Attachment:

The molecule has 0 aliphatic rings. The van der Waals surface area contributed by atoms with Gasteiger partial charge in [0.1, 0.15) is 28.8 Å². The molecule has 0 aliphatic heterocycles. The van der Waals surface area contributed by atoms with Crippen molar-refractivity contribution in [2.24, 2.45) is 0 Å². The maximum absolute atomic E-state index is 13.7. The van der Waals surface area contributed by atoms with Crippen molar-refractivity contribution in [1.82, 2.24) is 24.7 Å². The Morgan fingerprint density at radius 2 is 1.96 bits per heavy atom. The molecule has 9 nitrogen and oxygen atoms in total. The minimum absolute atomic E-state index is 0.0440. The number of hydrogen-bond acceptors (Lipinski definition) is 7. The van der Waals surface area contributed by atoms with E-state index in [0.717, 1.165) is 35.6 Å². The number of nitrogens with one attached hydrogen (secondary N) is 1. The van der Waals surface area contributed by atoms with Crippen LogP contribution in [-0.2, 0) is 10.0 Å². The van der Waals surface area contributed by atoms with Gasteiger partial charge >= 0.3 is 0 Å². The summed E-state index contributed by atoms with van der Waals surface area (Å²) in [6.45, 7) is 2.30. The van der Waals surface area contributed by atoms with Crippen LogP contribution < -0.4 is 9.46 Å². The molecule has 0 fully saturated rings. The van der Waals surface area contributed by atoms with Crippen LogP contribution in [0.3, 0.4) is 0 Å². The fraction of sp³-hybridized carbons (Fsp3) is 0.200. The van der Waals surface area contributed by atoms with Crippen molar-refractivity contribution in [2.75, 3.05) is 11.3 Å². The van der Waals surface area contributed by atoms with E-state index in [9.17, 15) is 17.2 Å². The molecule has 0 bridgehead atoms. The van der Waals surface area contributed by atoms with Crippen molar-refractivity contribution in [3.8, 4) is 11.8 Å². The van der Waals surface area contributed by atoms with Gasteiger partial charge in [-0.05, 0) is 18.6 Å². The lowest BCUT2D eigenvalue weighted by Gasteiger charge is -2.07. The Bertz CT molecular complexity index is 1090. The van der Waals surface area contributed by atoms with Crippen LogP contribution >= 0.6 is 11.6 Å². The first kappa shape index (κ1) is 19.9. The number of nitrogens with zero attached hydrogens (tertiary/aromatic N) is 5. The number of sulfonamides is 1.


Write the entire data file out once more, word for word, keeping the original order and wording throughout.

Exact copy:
The molecule has 0 aliphatic rings. The van der Waals surface area contributed by atoms with Gasteiger partial charge in [0.1, 0.15) is 28.8 Å². The molecule has 0 aliphatic heterocycles. The van der Waals surface area contributed by atoms with Crippen molar-refractivity contribution in [2.24, 2.45) is 0 Å². The maximum absolute atomic E-state index is 13.7. The van der Waals surface area contributed by atoms with Crippen molar-refractivity contribution in [1.82, 2.24) is 24.7 Å². The Morgan fingerprint density at radius 2 is 1.96 bits per heavy atom. The molecule has 9 nitrogen and oxygen atoms in total. The minimum absolute atomic E-state index is 0.0440. The number of hydrogen-bond acceptors (Lipinski definition) is 7. The van der Waals surface area contributed by atoms with E-state index in [0.717, 1.165) is 35.6 Å². The number of nitrogens with one attached hydrogen (secondary N) is 1. The van der Waals surface area contributed by atoms with Crippen LogP contribution in [-0.2, 0) is 10.0 Å². The van der Waals surface area contributed by atoms with Gasteiger partial charge >= 0.3 is 0 Å². The summed E-state index contributed by atoms with van der Waals surface area (Å²) in [6.45, 7) is 2.30. The van der Waals surface area contributed by atoms with Crippen LogP contribution < -0.4 is 9.46 Å². The molecule has 0 fully saturated rings. The van der Waals surface area contributed by atoms with Crippen LogP contribution in [0.3, 0.4) is 0 Å². The fraction of sp³-hybridized carbons (Fsp3) is 0.200. The van der Waals surface area contributed by atoms with Crippen molar-refractivity contribution in [2.75, 3.05) is 11.3 Å². The van der Waals surface area contributed by atoms with E-state index in [9.17, 15) is 17.2 Å². The molecule has 0 bridgehead atoms. The van der Waals surface area contributed by atoms with Crippen molar-refractivity contribution in [3.8, 4) is 11.8 Å². The van der Waals surface area contributed by atoms with Gasteiger partial charge in [-0.05, 0) is 18.6 Å². The lowest BCUT2D eigenvalue weighted by Gasteiger charge is -2.07. The Bertz CT molecular complexity index is 1090. The van der Waals surface area contributed by atoms with Crippen LogP contribution >= 0.6 is 11.6 Å². The first kappa shape index (κ1) is 19.9. The number of nitrogens with zero attached hydrogens (tertiary/aromatic N) is 5. The number of sulfonamides is 1.